This post may contain affiliate links. At no cost to you, purchases made through these links may result in a small commission for The Migrant Yogi, keeping the website up and running – thank you!
One of the main things that draws tourists from around the world to the European continent is the dense concentration of stunning and perfectly-preserved medieval towns and cities. Particularly for people like me, an American, where we have no such places to discover. It was near to impossible to narrow down this list, particularly in countries where fairytale towns reign supreme, like France or Italy. I’ve managed to narrow it down some. Here are the absolute best medieval towns in Europe to visit.
Table of contents
Provins is a great medieval town in Europe because of its stunning architecture. It is so impressive, in fact, that it was designated a UNESCO World Heritage Site in 2001. The perfectly-preserved city walls, which run the length of 1,200 meters, make for a beautiful evening stroll. However, the main tour de force in Provins is the Tour Cesar, aka Cesar’s Tower. The tower dates back to the 1100s and provides visitors with sweeping, full-circle views of the encompassing terrain.
Given its close proximity to the French capital, Provins makes an easy day trip from Paris. The entire train ride takes under an hour and a half, and depart hourly from Gare de l’Est.
Bruges has been a rising star in Belgian tourism, and for good reason. Affectionately referred to as ‘the Venice of the North,’ Bruges is one of the most beautiful medieval towns in Europe to visit.
Easily explored on foot, Bruges’ main attractions are in close proximity to one another. The city has many gorgeous historical attractions to explore, or you can explore the canals by boat tour. Don’t miss the vibrant Old Town, the Belfry, Minnewater Park, and the local markets.
Be sure to bring your camera with you, as Bruges is one of the most picturesque places in all of Western Europe. It’s a popular day trip from both Paris and Brussels.
Heading further east, the small town of Sighișoara, Romania is one of the most beautiful medieval towns I’ve ever seen. It’s like stepping into a fairytale, with bright, pastel-hued houses, uneven cobbled streets, and tall, looming towers.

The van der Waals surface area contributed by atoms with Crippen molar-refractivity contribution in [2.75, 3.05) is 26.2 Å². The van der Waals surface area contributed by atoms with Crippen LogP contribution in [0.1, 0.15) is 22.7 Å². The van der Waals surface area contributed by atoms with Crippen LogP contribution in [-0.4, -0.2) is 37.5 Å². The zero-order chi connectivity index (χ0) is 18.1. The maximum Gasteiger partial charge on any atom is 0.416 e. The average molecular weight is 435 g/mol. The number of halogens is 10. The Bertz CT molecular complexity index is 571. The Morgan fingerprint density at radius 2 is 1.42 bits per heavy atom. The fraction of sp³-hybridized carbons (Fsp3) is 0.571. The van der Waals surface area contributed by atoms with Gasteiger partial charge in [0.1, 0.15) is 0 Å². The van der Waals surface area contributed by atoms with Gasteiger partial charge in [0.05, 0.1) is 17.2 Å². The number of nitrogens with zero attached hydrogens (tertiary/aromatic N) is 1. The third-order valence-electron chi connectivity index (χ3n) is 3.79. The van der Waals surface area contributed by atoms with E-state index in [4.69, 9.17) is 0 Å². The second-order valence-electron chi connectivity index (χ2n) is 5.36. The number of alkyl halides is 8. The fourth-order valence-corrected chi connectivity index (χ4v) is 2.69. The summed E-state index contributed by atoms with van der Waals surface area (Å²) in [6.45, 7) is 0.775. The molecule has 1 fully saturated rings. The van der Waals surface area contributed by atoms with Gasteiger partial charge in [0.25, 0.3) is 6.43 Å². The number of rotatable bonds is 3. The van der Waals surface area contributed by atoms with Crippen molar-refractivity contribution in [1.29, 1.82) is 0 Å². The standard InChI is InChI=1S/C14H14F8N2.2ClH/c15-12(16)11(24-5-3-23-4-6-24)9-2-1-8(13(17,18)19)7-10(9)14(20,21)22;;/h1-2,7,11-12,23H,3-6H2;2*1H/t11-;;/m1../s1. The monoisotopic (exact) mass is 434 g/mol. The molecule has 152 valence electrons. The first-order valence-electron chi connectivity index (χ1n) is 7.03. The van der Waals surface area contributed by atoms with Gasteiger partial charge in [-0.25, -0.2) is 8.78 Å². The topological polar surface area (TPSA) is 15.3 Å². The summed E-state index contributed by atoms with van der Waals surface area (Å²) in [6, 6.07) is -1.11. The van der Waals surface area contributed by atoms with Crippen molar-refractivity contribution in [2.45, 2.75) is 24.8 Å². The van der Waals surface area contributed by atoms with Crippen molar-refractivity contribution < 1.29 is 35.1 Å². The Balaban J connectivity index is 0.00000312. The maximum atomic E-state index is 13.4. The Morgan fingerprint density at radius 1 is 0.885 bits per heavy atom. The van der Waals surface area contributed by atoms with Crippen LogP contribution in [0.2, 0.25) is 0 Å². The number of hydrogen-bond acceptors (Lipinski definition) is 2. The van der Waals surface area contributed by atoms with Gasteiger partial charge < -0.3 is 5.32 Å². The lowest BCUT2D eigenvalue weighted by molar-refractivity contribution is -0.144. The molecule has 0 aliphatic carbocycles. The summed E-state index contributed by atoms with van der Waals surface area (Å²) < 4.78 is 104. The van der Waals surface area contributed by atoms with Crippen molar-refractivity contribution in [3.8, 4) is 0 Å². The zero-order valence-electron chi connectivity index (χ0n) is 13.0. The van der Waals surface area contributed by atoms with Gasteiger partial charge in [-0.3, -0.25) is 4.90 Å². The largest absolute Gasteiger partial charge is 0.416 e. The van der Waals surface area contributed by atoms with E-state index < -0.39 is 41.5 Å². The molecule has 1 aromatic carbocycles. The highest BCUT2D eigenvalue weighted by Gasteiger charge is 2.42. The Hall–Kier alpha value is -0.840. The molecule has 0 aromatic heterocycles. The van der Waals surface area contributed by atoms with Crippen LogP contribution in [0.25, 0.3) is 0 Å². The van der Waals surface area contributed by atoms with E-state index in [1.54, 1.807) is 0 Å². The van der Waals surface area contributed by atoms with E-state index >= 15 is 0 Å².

Immerse yourself in the local folklore and stories, see the birthplace of Vlad Tepes (aka the vaudeville who inspired Bram Stoker’s Dracula), or simply grab a terrace table to people-watch in the main town square.
Sighișoara even has an annual Medieval Festival, complete with costume, jousting competitions, turkey legs, and more.
Sighișoara is easily accessed by car from most of Transylvania, but it’s easiest to reach from Cluj-Napoca or Sibiu.
Bayeux is another French town that is absolutely perfect if you’re looking for a medieval place to visit. The center of town has gorgeous medieval buildings and a lovely cathedral dating back to the 1200s.
Situated on the Aure River, Bayeux is most famous for the renowned Bayeux Tapestry, which pictures the Norman Conquest from the 11th century.
In addition to the medieval vibes, it’s also a great place to visit for WWII enthusiasts.
Bayeux is located in the Normandy region of France, and can be accessed from Paris in just over two hours by train.
Rothenburg ob der Tauber, Germany
Rothenburg ob der Tauber is a magical, fairytale town in southern Germany. It showcases vivid, half-timbered medieval homes and a picture-perfect Old Town.
Walk along the perimeter of the fortified city walls, which date back to the 1100s, to imagine what life may have been like for those defending this magical place and retrace history.
The center of town is where you can explore Marktplatz, where you can find a stunning 52 meter high tower. If you’re up for a challenge, climb the 220 steps to the top and be rewarded with 360 degree views over the medieval town.
There is even a Medieval Crime Museum to visit (though it’s a bit much if you don’t have a strong stomach!).
Rothenburg ob der Tauber can be accessed in about two hours (give or take) from both Frankfurt and Munich by car.